Unremarkable, 5 classical positioning mistakes

Unremarkable, 5 classical positioning mistakes
Positioning is challenging, precisely because the best positionings are incredibly simple and obvious. The best positionings are so ‘logical’ that most people completely overlook them. Positioning emerged in the ’70s, and we previously wrote about the 6 lessons from the book that started it all: Positioning, how to be seen and heard in the overcrowded marketplace. Since the do’s obviously can’t exist without the don’ts, we’re eager to share the 5 classic mistakes in positioning as we read in the book.

  1. We’re better than the competition! Faced with such positioning, the prospect has just one question: ‘Oh, then why aren’t you the market leader?’ In effect, you’re blaming the prospect, who doesn’t have that image of you at all, and whose fault is that, really?
  2. Trying to appeal to everyone, you end up appealing to no one. The well-known neither fish nor fowl, by not taking a clear position in the market, it’s impossible for customers to choose you. And in this age of social media and word-of-mouth, an even more painful consequence might follow: the customers you do have find it impossible to recommend you to their contacts.
  3. Complex and Confusing Advertising is not a debate. It’s seduction. We’re bombarded with messages and ads, thousands a day, so tell people clearly what makes you unique.
  4. Your people are not a USP It sounds very appealing, ‘we’re proud of the people who make our products’ or ‘people are our most important asset’. But the reality is that everyone expects the best people to work at the biggest, most successful companies. If you’re high on their list, people already assume your people are the best and find it odd you have to say it. If they don’t rate you as highly, how do you think they’ll react to this message?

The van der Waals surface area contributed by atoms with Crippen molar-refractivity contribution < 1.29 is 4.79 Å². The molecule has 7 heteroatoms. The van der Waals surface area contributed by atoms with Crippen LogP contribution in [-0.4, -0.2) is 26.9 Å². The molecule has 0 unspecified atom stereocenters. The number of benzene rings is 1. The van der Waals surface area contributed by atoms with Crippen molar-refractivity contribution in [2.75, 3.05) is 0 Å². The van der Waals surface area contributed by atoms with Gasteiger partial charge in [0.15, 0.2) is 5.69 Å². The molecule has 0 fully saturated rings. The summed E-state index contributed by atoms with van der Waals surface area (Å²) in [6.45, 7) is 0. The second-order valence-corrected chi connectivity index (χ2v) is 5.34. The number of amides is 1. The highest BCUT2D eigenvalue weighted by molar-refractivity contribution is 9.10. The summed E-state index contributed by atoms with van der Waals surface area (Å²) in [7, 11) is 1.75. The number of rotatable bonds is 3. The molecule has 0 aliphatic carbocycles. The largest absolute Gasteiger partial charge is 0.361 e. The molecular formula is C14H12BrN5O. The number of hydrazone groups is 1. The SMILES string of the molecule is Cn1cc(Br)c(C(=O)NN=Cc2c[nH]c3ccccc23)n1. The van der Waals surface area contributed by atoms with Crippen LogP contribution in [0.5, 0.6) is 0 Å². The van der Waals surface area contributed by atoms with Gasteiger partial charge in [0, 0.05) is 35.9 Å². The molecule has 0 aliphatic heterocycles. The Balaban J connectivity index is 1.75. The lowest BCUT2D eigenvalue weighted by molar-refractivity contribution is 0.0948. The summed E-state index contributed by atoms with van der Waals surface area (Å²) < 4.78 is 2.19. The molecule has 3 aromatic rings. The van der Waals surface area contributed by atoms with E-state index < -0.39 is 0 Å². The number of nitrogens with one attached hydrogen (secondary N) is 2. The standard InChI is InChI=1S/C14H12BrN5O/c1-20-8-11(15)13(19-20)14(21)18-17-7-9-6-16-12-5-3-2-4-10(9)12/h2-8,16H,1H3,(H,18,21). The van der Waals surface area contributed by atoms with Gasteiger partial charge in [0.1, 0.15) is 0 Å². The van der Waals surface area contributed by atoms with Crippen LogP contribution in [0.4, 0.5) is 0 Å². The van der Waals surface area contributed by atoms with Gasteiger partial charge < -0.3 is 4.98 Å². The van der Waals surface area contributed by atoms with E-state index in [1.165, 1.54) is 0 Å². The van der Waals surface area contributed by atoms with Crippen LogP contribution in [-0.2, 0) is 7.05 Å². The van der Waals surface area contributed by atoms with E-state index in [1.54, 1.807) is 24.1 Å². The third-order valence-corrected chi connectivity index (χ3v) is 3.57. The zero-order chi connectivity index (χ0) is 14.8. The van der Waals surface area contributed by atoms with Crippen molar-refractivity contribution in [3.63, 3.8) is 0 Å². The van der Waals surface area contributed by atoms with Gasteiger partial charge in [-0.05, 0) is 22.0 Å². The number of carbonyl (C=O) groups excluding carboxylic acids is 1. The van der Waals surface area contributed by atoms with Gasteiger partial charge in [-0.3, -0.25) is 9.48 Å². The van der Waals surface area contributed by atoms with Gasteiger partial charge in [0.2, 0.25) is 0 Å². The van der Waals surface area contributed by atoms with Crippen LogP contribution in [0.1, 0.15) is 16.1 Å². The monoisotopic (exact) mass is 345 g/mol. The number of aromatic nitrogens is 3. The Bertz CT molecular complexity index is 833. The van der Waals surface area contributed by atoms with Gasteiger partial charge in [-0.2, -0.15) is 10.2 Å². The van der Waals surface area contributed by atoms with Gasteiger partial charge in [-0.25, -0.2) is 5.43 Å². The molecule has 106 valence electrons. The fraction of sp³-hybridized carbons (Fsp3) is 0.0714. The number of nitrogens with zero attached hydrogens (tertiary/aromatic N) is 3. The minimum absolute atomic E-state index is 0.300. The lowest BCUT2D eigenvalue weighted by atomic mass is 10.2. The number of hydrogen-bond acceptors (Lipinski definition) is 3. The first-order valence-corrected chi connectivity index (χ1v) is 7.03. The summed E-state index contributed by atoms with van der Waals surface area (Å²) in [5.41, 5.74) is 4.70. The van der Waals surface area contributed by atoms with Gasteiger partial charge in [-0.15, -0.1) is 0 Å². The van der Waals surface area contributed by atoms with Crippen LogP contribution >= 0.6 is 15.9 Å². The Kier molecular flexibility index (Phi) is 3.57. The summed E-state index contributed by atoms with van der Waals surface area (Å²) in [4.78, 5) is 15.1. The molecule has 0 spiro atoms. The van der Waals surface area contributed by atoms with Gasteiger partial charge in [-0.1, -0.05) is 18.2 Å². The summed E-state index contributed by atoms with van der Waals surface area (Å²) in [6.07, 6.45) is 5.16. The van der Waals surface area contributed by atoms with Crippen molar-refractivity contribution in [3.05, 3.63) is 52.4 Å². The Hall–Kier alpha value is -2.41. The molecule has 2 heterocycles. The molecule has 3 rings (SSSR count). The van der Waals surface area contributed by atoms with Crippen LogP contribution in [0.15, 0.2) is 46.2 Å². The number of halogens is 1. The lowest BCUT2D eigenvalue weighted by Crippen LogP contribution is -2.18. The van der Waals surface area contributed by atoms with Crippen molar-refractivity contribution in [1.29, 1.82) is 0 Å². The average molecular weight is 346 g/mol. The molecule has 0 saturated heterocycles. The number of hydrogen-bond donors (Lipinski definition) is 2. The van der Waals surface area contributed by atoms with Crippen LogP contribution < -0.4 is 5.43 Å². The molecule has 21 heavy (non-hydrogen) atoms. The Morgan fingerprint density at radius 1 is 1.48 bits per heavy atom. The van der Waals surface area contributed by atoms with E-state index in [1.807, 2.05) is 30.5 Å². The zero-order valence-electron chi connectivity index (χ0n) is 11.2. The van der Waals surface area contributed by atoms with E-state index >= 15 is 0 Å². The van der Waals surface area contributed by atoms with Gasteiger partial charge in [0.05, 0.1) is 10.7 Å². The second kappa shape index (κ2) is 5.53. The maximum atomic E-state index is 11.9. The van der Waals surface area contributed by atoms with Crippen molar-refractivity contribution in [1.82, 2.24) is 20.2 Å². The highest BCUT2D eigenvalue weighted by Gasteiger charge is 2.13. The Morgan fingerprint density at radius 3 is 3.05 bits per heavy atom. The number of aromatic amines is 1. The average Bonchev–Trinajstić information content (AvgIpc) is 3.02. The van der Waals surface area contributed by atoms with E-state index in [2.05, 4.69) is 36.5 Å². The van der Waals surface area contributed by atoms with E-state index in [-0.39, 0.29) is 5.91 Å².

5. Diversification is not a USP A wide product line may be profitable, but a positioning is never built on a broad product range. Try writing down 10 major B2B brands and see what they’re known for.

Good positioning requires the right balance between two things: How unique can we make the positioning, while still maintaining enough demand for our products or services? This varies by company, product, market, and often even by region, making positioning an incredibly inspiring field. We’d like to share a quote from marketing giant Philip Kotler from the book’s foreword:

“Marketing is not a static discipline. Marketing is a constantly changing discipline and positioning is one of those revolutionary changes that keeps the marketing field alive, interesting, exciting, and fascinating.”

Want to know more about positioning and how to get started yourself? Read our Positioning page and find, alongside in-depth articles, dozens of examples and models for every possible positioning challenge.

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